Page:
One day in September I had a chance to indulge in what I enjoy best. Become an historical time traveler of sorts, journeying back nearly 200 years to a point in time when British North America ( Canada) was invaded and came within mere inches of becoming part of the United States. My starting point was Old Fort Erie on the southern end of the Niagara River.
200 years ago, the Niagara River was a vital link on the supply route from east to west in British North America, a key part of the Great Lakes superhighway. This made it a prime target for any American army intent on invasion. To protect their interests, the British had constructed forts at both ends of the river, but their armies’ strength was depleted because of the war raging in Europe. What happened over the three years of the 1812 conflict would see Fort Erie and Fort George (30 miles north, near the mouth of the Niagara River) completely destroyed, the town of Niagara (now called Niagara-on-the-Lake) burned to the ground and lives changed forever on both sides of the border.
Old Fort Erie – Before 9:00 am
It was very early on a humid Saturday morning in late September. While waiting for Fort Erie to open for the day, I spent time walking around the perimeter of its earthworks.
A short distance away from the fort’s entrance, I encountered a monument to the British who died while attempting to retake the fort from the Americans in one of the bloodiest series of battles to take place in the War of 1812. It sits on top of a mass grave of over 150 British and American Soldiers uncovered during restoration work. I’ve included part of the inscription below:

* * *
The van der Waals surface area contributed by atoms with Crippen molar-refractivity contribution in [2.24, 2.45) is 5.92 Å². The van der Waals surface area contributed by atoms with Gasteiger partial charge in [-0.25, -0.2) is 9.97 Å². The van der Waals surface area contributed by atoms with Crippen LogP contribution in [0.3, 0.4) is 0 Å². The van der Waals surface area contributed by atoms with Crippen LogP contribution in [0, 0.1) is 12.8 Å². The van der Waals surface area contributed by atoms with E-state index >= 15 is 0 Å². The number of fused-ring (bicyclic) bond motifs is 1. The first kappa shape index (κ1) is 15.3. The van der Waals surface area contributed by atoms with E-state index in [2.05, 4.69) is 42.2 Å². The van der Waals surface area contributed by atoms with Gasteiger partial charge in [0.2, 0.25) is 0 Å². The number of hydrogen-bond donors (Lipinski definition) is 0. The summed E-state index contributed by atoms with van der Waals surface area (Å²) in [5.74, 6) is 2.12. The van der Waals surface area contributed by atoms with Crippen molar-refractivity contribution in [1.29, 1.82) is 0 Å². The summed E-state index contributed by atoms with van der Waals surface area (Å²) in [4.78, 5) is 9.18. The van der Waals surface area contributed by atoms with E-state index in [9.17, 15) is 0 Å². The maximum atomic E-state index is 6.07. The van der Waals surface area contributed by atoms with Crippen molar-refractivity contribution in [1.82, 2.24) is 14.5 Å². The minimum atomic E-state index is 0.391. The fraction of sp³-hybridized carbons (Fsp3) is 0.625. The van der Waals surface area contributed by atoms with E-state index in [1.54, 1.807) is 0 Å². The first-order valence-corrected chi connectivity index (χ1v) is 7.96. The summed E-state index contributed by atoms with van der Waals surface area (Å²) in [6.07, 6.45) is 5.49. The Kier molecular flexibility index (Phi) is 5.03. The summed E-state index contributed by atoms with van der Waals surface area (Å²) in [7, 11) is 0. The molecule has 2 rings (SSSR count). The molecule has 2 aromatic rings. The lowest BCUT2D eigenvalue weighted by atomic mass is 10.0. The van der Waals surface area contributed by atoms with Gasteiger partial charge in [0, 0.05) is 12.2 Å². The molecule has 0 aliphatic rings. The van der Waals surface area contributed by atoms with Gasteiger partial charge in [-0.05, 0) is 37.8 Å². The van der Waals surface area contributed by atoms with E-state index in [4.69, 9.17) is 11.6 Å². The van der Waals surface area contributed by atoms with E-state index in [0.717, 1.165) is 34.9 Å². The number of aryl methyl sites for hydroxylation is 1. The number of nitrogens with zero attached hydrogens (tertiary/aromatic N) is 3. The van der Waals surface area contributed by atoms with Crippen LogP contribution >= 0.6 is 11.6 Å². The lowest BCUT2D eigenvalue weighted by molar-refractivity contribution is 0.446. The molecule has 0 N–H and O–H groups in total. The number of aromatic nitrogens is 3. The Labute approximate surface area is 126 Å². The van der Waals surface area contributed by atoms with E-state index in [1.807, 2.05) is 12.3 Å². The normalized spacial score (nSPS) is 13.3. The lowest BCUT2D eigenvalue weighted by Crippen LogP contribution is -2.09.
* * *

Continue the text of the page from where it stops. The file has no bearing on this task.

“IN MEMORY OF THE OFFICERS AND SEAMEN OF THE ROYAL NAVY,THE OFFICERS, NON COMMISSIONED OFFICERS AND PRIVATES OF THE ROYAL ARTILLERY, ROYAL ENGINEERS, ROYAL MARINES, 1st ROYALSCOTS, 19th LIGHT DRAGOONS, 6th, 8th (KING’S), 41st, 82nd, 89th, 103rd, 104th, AND DEWATTEVILLE’S REGIMENTS, THE GLENGARRY LIGHT INFANTRY AND THE INCORPORATED MILITIA WHO FELL DURING THE SIEGE OF FORT ERIE, AUGUST AND SEPTEMBER 1814″
When you scan down thru the names, you can see the faces of all these men who fought so hard and gave their lives to re-take the fort from the Americans.
By the time I returned to the fort’s front gates, a trio of youth who worked as historic interpreters at the fort had already entered and were preparing for the days visitors. Like a good number of other places of living history, these interpreters were dressed in full period attire and if asked would readily provide you with volumes of information, the kind you don’t always find reading thru websites. Through a long discussion with one of the interpreters – a young man who appeared to be